It is hard to believe that the man who gave the world the smartest, most rational detective of all times could be taken in by an hoax. But that's exactly what happened to Sir Arthur Conan Doyle, and more than once too. His belief in the supernatural was so strong that he allowed his wishes and emotions to overrule his head. Like in the case of the Cottingley Fairies, the most famous and remarkable hoax Doyle, and half the world, fell for.
In the middle of 1917, nine year old Frances Griffiths and her mother left South Africa for the UK. Once arrived, they moved in with Frances' aunt Polly Wright, her husband, and their 16th year old daughter Elsie. The Wrights lived in the village of Cottingley in West Yorkshire, where belief in fairies was still very much alive. The two young cousins often played beside the stream at the bottom of the garden, hoping to see fairies.
Elsie was so determined to prove that fairies really existed that, one day, she borrowed her father's camera and, together with her cousin, set out for the stream. The two girls came back 30 minutes later, triumphant. They rushed into Mr Wright's darkroom (he was an amateur photographer and had set up one in his house) and developed the picture they had taken. It showed little Frances standing behind a bush on which four fairies were dancing. Knowing his daughter's artistic abilities, Arthur dismissed the photo as fake.
Undaunted, two months later, the girls borrowed the camera again. Once again, they were lucky. The picture they took showed Elsie with a winged gnome. Arthur thought the prank had now gone too far and forbade the girls from ever playing with his camera again. But his wife believed both pictures were authentic. Two years later, she attended a meeting of the Theosophical Society and, at the end of it, showed the pictures to the speaker, who, in turn, displayed them in a conference. Now that the pictures were out in the public eye, proving their authenticity was more important than ever.
Edward Gardner, a leading member of the society, sent the pictures and negatives to photographer expert Harold Snelling, who declared that "the two negatives are entirely genuine, unfaked photographs ... [with] no trace whatsoever of studio work involving card or paper models". However, he didn't go as far as admit the pictures showed fairies, but simply that "these are straight forward photographs of whatever was in front of the camera at the time". It was good enough for Gardner, who started selling the pictures at his lecture. Soon, they caught the attention of Sir Arthur Conan Doyle. Commissioned by The Strand Magazine to write an article on fairies, he decided to use the pictures to accompany it.
But first, both men sought a second opinion on the authenticity of the photos, this time from the photographic company Kodak. Although they said the photos "showed no signs of being faked", they also believed that "this could not be taken as conclusive evidence ... that they were authentic photographs of fairies", and therefore refused to issue a certificate of authenticity. Ilford, another photographic company who had examined the photos, was clearer: the pictures showed "some evidence of faking". But this opinion was quickly dismissed. Next, Gardner went to visit the Wrights, and found them an honest and respectable family.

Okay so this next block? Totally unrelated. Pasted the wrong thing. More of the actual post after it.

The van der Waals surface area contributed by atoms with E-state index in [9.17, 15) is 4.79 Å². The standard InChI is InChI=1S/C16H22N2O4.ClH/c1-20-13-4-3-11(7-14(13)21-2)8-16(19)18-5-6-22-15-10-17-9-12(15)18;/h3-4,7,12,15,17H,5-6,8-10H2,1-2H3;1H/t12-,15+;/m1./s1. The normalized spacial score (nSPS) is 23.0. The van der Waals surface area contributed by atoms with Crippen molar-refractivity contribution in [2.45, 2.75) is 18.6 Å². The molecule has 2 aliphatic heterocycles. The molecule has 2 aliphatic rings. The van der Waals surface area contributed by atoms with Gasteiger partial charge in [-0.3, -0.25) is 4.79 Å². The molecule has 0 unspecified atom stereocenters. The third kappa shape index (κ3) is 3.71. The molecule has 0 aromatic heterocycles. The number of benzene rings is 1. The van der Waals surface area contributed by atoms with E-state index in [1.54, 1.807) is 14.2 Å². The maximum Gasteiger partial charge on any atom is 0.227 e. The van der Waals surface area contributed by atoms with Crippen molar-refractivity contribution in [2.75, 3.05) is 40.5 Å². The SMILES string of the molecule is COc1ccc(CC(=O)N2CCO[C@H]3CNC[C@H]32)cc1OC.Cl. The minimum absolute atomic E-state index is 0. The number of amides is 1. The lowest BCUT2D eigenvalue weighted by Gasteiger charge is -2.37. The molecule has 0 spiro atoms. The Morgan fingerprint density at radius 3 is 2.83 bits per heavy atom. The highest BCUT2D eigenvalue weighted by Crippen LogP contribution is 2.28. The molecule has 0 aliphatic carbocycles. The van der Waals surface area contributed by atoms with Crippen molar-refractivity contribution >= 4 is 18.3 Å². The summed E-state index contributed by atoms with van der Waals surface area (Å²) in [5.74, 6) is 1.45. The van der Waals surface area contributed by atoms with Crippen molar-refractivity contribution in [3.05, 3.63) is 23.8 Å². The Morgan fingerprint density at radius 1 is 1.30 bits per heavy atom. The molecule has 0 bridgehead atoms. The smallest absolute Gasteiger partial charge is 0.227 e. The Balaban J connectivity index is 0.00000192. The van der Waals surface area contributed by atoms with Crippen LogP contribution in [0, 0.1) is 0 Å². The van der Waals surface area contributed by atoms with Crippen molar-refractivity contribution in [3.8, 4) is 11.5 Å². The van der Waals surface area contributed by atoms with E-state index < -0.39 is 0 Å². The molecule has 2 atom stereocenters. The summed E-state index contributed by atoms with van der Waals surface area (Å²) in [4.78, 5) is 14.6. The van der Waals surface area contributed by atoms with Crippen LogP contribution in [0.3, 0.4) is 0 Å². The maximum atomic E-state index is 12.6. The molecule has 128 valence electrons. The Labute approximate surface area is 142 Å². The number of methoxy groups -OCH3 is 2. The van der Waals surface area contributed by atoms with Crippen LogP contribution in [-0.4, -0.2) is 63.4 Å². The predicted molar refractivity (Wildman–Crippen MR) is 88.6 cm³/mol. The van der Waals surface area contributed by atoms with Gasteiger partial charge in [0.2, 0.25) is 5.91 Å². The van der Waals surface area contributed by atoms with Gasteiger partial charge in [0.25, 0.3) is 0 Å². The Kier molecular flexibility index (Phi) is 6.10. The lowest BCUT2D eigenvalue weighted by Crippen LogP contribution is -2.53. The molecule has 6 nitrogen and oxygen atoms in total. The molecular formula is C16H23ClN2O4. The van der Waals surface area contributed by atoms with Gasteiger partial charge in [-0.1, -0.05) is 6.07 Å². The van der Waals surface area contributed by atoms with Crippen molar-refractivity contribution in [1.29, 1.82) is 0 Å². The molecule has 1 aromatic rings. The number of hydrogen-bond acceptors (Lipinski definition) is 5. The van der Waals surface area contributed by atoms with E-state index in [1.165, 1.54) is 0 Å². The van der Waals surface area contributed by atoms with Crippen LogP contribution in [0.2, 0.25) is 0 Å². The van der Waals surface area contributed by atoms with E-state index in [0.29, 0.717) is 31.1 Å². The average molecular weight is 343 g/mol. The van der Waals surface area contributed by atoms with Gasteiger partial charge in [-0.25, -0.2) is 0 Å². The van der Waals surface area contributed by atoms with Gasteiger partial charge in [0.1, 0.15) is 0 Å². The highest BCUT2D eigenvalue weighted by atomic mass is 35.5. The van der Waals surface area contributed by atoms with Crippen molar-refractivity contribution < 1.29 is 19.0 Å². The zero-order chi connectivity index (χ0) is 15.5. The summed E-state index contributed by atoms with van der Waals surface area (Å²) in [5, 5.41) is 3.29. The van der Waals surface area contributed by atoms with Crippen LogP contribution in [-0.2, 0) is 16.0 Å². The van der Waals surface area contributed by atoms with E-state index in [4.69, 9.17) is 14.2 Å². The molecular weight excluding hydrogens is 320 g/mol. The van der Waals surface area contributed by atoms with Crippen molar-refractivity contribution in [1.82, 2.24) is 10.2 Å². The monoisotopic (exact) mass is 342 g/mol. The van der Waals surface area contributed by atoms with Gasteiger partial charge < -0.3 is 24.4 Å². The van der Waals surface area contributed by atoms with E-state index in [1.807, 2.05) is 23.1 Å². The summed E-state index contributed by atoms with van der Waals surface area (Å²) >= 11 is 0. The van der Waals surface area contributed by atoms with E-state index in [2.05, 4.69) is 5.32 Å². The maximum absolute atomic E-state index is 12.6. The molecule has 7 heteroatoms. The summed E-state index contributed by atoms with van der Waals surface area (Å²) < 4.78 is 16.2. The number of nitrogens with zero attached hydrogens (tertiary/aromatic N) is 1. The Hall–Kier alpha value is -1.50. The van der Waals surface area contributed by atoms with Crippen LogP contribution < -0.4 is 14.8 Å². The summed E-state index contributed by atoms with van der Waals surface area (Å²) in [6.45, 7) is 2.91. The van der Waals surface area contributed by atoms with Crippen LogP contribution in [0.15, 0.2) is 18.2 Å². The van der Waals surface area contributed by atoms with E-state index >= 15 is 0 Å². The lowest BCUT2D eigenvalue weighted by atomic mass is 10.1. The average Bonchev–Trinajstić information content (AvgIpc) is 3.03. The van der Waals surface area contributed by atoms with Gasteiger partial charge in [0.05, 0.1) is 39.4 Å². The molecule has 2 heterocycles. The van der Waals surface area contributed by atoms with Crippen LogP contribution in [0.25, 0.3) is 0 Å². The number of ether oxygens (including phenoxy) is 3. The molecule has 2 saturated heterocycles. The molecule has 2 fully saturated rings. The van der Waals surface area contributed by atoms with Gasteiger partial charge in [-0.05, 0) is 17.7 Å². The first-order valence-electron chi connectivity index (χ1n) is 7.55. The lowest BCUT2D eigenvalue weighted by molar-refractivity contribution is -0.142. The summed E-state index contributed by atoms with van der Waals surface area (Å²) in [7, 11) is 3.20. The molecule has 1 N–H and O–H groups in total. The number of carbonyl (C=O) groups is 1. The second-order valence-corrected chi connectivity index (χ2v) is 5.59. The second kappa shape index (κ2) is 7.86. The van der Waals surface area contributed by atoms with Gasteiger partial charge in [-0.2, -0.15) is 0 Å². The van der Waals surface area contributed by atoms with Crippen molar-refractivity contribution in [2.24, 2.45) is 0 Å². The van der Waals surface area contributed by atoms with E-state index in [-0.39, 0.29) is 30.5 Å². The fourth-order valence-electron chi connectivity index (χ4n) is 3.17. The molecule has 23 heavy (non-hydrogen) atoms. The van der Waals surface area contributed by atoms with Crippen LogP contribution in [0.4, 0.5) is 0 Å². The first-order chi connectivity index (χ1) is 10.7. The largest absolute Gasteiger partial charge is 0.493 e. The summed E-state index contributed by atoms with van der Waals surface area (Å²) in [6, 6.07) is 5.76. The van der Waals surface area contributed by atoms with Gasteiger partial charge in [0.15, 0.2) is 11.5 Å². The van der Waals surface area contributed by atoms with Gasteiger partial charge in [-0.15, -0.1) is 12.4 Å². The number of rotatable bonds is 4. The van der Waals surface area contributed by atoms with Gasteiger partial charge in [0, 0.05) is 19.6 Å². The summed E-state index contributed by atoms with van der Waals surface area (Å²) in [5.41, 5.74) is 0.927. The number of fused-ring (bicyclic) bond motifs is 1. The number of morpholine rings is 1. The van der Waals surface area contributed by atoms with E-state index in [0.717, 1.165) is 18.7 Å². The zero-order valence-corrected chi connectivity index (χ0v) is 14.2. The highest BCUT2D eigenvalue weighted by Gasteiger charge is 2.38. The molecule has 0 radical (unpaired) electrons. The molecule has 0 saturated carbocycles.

He encouraged the cousins to take more pictures of the fairies, and they readily complied. One of the new pictures showed Frances standing very close to a fairy, another fairy offering Elsie a flower, and a final one a bunch of fairies. Both Garden and Doyle were ecstatic. Doyle, who hoped the pictures may convince people that psychic phenomena were real, published his articles on fairies in the December 1920 issue of the Strand. It quickly sold out. The pictures were received with a mixture of "embarrassment and puzzlement". Many thought they were fake, because the fairies "looked suspiciously like the traditional fairies of nursery tales" and sported "very fashionable hairstyles". But many others were willing to believe in their authenticity.
But Elsie and Frances were by now tired of this fairy business and, after 1921, so was the public. Interest started to wane. Elsie and Frances both married and, for many years, they lived abroad. Elsie was back in England in 1966, when a reporter from the Daily Express newspaper tracked her down. This time Elsie said the pictures were "photographs of figments of our imagination". Public interest was rekindled and, although the girls stated they hadn't fabricated the photos, these were examined again and found to be fake.
Finally, in 1983, the cousins admitted the pictures were fakes. They had copied illustrations of dancing girls from Princess Mary's Gift Book, a popular children's book of the time, and drew wings on them. Then, they cut out the cardboard figures and supported them with hatpins. Once the photos were taken, the fake fairies were thrown in the stream. However, they both insisted they had really seen fairies, and Frances even claimed the last photo, showing only the fairies, was indeed real. They agreed, though, on why they allowed the hoax to go on for so long: "two village kids and a brilliant man like Conan Doyle – well, we could only keep quiet." Frances added: "I never even thought of it as being a fraud – it was just Elsie and I having a bit of fun and I can't understand to this day why they were taken in – they wanted to be taken in".